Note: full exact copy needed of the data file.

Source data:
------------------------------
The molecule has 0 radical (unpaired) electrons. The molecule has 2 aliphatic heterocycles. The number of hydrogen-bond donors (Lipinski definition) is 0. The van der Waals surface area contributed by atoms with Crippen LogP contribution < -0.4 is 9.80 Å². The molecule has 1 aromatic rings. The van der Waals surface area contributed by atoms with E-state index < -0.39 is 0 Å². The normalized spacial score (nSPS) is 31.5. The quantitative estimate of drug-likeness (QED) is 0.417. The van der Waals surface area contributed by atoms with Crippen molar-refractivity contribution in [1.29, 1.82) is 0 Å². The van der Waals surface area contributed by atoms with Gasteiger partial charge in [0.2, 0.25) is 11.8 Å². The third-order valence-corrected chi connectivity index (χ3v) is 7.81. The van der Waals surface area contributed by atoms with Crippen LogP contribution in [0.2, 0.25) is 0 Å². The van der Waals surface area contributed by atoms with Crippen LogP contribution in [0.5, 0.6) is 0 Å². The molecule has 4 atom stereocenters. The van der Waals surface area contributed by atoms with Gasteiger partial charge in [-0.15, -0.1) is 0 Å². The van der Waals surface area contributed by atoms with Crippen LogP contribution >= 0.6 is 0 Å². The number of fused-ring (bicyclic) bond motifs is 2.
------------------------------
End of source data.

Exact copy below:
The molecule has 0 radical (unpaired) electrons. The molecule has 2 aliphatic heterocycles. The number of hydrogen-bond donors (Lipinski definition) is 0. The van der Waals surface area contributed by atoms with Crippen LogP contribution < -0.4 is 9.80 Å². The molecule has 1 aromatic rings. The van der Waals surface area contributed by atoms with E-state index < -0.39 is 0 Å². The normalized spacial score (nSPS) is 31.5. The quantitative estimate of drug-likeness (QED) is 0.417. The van der Waals surface area contributed by atoms with Crippen molar-refractivity contribution in [1.29, 1.82) is 0 Å². The van der Waals surface area contributed by atoms with Gasteiger partial charge in [0.2, 0.25) is 11.8 Å². The third-order valence-corrected chi connectivity index (χ3v) is 7.81. The van der Waals surface area contributed by atoms with Crippen LogP contribution in [0.2, 0.25) is 0 Å². The van der Waals surface area contributed by atoms with Crippen LogP contribution in [0.5, 0.6) is 0 Å². The molecule has 4 atom stereocenters. The van der Waals surface area contributed by atoms with Gasteiger partial charge in [-0.15, -0.1) is 0 Å². The van der Waals surface area contributed by atoms with Crippen LogP contribution >= 0.6 is 0 Å². The number of fused-ring (bicyclic) bond motifs is 2.